Catherine StewartMelbourne Flower & Garden Show 2016 – trophies, trends and titbits

As a show, the Melbourne International Flower and Garden Show (MIFGS) 2016 felt a little quieter than previous years but there were still many fine gardens. I like to stand back first for a while to get an overall impression, then examine each part of the garden more closely. Although good gardens have strong overall design qualities, they are always supported by interesting detail that’s not immediately obvious, but definitely adds to the sum of the parts. Then, if I can, I then talk to the designer to understand the ‘why’ of the garden, which I find often adds to its appeal.

The Greenery Garden by Vivid Design. MIFGS 2016

The Greenery Garden by Vivid Design. MIFGS 2016

Trophies:

Two main avenue standout gardens for 2016 were those by Vivid Design (Carolyn and Joby Blackman) and Ian Barker Gardens which both won Gold Medals. I don’t know how the judges were able to pick between them for a Best in Show – awarded to Vivid Design for ‘The Greenery Garden‘, which also picked up the HMA Best Use of Plants and the Mark Bence Construction Awards.

Reflection by Ian Barker Gardens. MIFGS 2016

Reflection by Ian Barker Gardens. MIFGS 2016

Both gardens are beautiful and displayed exquisite planting – a hallmark of both design companies – and pared-back hardscape, letting the shapes and spaces and planting masses both define and decorate the garden. Both used level change to great effect: Vivid Design to contain a central sitting area and, in Ian Barker Gardens’ ‘Reflection‘, cascading levels led us gently down a slope and onto the lake itself – an extraordinary and groundbreaking (so to speak) construction achievement.

The Greenery Garden by Vivid Design. MIFGS 2016

The Greenery Garden by Vivid Design. MIFGS 2016

If forced to choose I would have given the planting award to Ian Barker Gardens (IBG) but probably still Best in Show to Vivid Design. As much as the garden-over-the-lake concept intrigued and the garden was lovely and very site-specific, I felt that IBG’s 2015 garden design was stronger. But that planting! The unexpected combinations and sophisticated plant palette that IBG have been developing over the past few years really shone with wispy grasses speared by tiny shafts of rich maroon, flat plates of creamy achillea and, uncharacteristically for Ian, golden flowers that had danced their way into the mix.

Reflection by Ian Barker Gardens MIFGS 2016

Reflection by Ian Barker Gardens MIFGS 2016

Reflection by Ian Barker Gardens. MIFGS 2016

Reflection by Ian Barker Gardens. MIFGS 2016

It’s refreshing to see gardens that don’t rely so heavily on focal points and the standard MIFGS inclusions to create their interest. MIFGS gardens had become far too much about focal points and big ticket items, where pavilions, outdoor kitchens and bathrooms, outdoor fires and huge sculptures drew attention away from what’s most important in a good garden: well-shaped three-dimensional spaces, balance, and mass and void. When the wow-factor of a garden’s outdoor furniture or a full kitchen attracts more attention than the garden’s structure, then you know that the ‘beads and baubles’ are compensating for something that’s probably lacking.

Do the NT! by Candeo Design

‘Do the NT’ by Candeo Design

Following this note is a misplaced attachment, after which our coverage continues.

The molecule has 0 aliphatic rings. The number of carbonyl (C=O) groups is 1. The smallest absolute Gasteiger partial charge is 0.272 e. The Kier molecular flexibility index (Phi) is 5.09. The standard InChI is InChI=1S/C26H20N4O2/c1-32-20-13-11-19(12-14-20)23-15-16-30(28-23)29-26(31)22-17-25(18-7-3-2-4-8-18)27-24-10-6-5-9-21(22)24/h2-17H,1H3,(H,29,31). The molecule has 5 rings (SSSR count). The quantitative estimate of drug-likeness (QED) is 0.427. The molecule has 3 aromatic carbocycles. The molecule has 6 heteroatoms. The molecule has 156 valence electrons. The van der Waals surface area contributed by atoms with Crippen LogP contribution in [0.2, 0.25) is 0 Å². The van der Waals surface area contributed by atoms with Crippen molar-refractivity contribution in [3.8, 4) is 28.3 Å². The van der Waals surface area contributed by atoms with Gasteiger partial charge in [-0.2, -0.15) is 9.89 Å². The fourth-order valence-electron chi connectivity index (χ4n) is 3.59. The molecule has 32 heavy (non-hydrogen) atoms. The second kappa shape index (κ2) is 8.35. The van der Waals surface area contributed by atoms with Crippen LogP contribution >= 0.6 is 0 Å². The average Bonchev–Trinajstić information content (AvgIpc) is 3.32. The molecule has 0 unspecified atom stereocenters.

Another garden I particularly enjoyed was the ‘Do the NT‘ garden for Northern Territory – Outback Australia, by Candeo Design (Brent Reid) which deserved its Gold Medal. Layered to represent the different vegetation zones of the Northern Territory – monsoon forest, wetlands, open woodlands and heathlands, and desert – the garden’s design allows a 360 degree tour. Each of the vegetation communities shines, but you’re always drawn to that symbolic red heart, aflame with Sturt’s Desert Pea. Again this is a garden that reveals beautiful detail as you look more closely, like the snakeskin-like finish on the decking, animal images in the polished steppers and carefully mingled plant combinations.

Do the NT by Candeo Design

Do the NT by Candeo Design

Another garden worth mentioning for several reasons was ‘Ohana’ by Georgia Harper Landscape Design (Silver Medal). Without the delightful exuberance of landscape designer Phillip Withers this year, MIFGS felt like it was taking itself all pretty seriously, so I was delighted to see a bit of fun in Ohana’s gorgeous giant wahine surfer smiling down benevolently on passers by, and its groovy surfboard table. And a great plant choice mashup and sophisticated pavement, as I describe below.

Ohana by Georgia Harper Landscape Design

Ohana by Georgia Harper Landscape Design

There was also a smaller garden that deserves a special mention – ‘Right of Way’ by Daniel Tyrrell Landscapes. This was a clever mock-up of a typical Melbourne laneway with its large bluestone cobbles – usually a bare and unappealing place. In Daniel’s hands it became a place of beauty and colour – the ‘greenery in between’ as he described it – showing what you can do outside your back fence. Just add a talented street artist and some easy-to-grow perennials (and maybe Daniel).

 

Trends:

1. Mixing Australian native plants with more intensely coloured exotics

Georgia Harper Landscape Design in ‘Ohana‘ gave us a great eclectic planting mix of succulents, broms, lomandra, myoporum, frangipani, woolly bush and mandevilla.

Ohana by Georgia Harper Landscape Design - eclectic planting mashup

Ohana by Georgia Harper Landscape Design – eclectic planting mashup

The Retreat by Paul Hervey Brookes - with Kim Earl

The Retreat by Paul Hervey Brookes – with Kim Earl